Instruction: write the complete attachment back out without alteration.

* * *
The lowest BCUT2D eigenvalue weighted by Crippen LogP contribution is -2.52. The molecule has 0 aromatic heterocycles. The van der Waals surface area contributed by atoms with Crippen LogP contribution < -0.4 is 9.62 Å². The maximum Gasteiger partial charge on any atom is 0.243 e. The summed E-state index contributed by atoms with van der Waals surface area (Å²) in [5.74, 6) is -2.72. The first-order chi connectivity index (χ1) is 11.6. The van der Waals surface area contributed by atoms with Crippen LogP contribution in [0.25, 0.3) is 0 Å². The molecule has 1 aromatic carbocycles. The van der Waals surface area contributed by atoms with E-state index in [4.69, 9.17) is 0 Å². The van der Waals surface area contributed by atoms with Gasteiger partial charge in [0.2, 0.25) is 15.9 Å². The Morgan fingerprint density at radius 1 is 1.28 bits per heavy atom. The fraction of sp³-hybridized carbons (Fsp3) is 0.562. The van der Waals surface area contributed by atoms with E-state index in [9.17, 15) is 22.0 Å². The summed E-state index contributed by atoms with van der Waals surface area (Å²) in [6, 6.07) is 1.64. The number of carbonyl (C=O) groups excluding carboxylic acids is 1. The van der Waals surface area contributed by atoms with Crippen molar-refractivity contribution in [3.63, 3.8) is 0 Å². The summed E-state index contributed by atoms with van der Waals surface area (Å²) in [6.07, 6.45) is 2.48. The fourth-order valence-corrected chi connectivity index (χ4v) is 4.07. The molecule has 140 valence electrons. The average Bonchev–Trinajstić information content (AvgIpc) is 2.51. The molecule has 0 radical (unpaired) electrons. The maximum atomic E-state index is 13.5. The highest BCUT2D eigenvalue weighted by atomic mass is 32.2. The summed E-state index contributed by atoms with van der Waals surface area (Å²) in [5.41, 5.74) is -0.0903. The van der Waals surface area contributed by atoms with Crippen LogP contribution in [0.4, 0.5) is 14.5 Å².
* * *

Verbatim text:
The lowest BCUT2D eigenvalue weighted by Crippen LogP contribution is -2.52. The molecule has 0 aromatic heterocycles. The van der Waals surface area contributed by atoms with Crippen LogP contribution < -0.4 is 9.62 Å². The maximum Gasteiger partial charge on any atom is 0.243 e. The summed E-state index contributed by atoms with van der Waals surface area (Å²) in [5.74, 6) is -2.72. The first-order chi connectivity index (χ1) is 11.6. The van der Waals surface area contributed by atoms with Crippen LogP contribution in [0.25, 0.3) is 0 Å². The molecule has 1 aromatic carbocycles. The van der Waals surface area contributed by atoms with E-state index in [4.69, 9.17) is 0 Å². The van der Waals surface area contributed by atoms with Gasteiger partial charge in [0.2, 0.25) is 15.9 Å². The Morgan fingerprint density at radius 1 is 1.28 bits per heavy atom. The fraction of sp³-hybridized carbons (Fsp3) is 0.562. The van der Waals surface area contributed by atoms with E-state index in [9.17, 15) is 22.0 Å². The summed E-state index contributed by atoms with van der Waals surface area (Å²) in [6, 6.07) is 1.64. The number of carbonyl (C=O) groups excluding carboxylic acids is 1. The van der Waals surface area contributed by atoms with Crippen molar-refractivity contribution in [3.63, 3.8) is 0 Å². The summed E-state index contributed by atoms with van der Waals surface area (Å²) in [6.07, 6.45) is 2.48. The fourth-order valence-corrected chi connectivity index (χ4v) is 4.07. The molecule has 140 valence electrons. The average Bonchev–Trinajstić information content (AvgIpc) is 2.51. The molecule has 0 radical (unpaired) electrons. The maximum atomic E-state index is 13.5. The highest BCUT2D eigenvalue weighted by atomic mass is 32.2. The summed E-state index contributed by atoms with van der Waals surface area (Å²) in [5.41, 5.74) is -0.0903. The van der Waals surface area contributed by atoms with Crippen LogP contribution in [0.4, 0.5) is 14.5 Å².